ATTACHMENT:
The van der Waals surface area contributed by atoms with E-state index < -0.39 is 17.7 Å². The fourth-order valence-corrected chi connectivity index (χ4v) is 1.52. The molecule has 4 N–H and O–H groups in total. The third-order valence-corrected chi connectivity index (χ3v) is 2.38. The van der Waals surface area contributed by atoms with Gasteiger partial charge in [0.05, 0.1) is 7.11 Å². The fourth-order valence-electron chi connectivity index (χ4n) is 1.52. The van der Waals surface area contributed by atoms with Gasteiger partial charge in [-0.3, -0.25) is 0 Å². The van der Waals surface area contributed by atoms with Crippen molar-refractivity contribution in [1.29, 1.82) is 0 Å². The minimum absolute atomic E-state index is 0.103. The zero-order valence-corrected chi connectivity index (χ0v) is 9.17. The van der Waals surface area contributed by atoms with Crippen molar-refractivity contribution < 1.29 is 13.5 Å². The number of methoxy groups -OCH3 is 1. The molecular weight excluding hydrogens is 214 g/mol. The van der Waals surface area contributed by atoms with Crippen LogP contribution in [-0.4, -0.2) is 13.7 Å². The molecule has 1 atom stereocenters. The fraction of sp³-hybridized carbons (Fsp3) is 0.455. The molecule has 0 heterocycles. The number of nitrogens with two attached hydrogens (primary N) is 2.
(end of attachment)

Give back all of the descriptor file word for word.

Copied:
The van der Waals surface area contributed by atoms with E-state index < -0.39 is 17.7 Å². The fourth-order valence-corrected chi connectivity index (χ4v) is 1.52. The molecule has 4 N–H and O–H groups in total. The third-order valence-corrected chi connectivity index (χ3v) is 2.38. The van der Waals surface area contributed by atoms with Gasteiger partial charge in [0.05, 0.1) is 7.11 Å². The fourth-order valence-electron chi connectivity index (χ4n) is 1.52. The van der Waals surface area contributed by atoms with Gasteiger partial charge in [-0.3, -0.25) is 0 Å². The van der Waals surface area contributed by atoms with Crippen molar-refractivity contribution in [1.29, 1.82) is 0 Å². The minimum absolute atomic E-state index is 0.103. The zero-order valence-corrected chi connectivity index (χ0v) is 9.17. The van der Waals surface area contributed by atoms with Crippen molar-refractivity contribution < 1.29 is 13.5 Å². The number of methoxy groups -OCH3 is 1. The molecular weight excluding hydrogens is 214 g/mol. The van der Waals surface area contributed by atoms with Crippen LogP contribution in [-0.4, -0.2) is 13.7 Å². The molecule has 1 atom stereocenters. The fraction of sp³-hybridized carbons (Fsp3) is 0.455. The molecule has 0 heterocycles. The number of nitrogens with two attached hydrogens (primary N) is 2.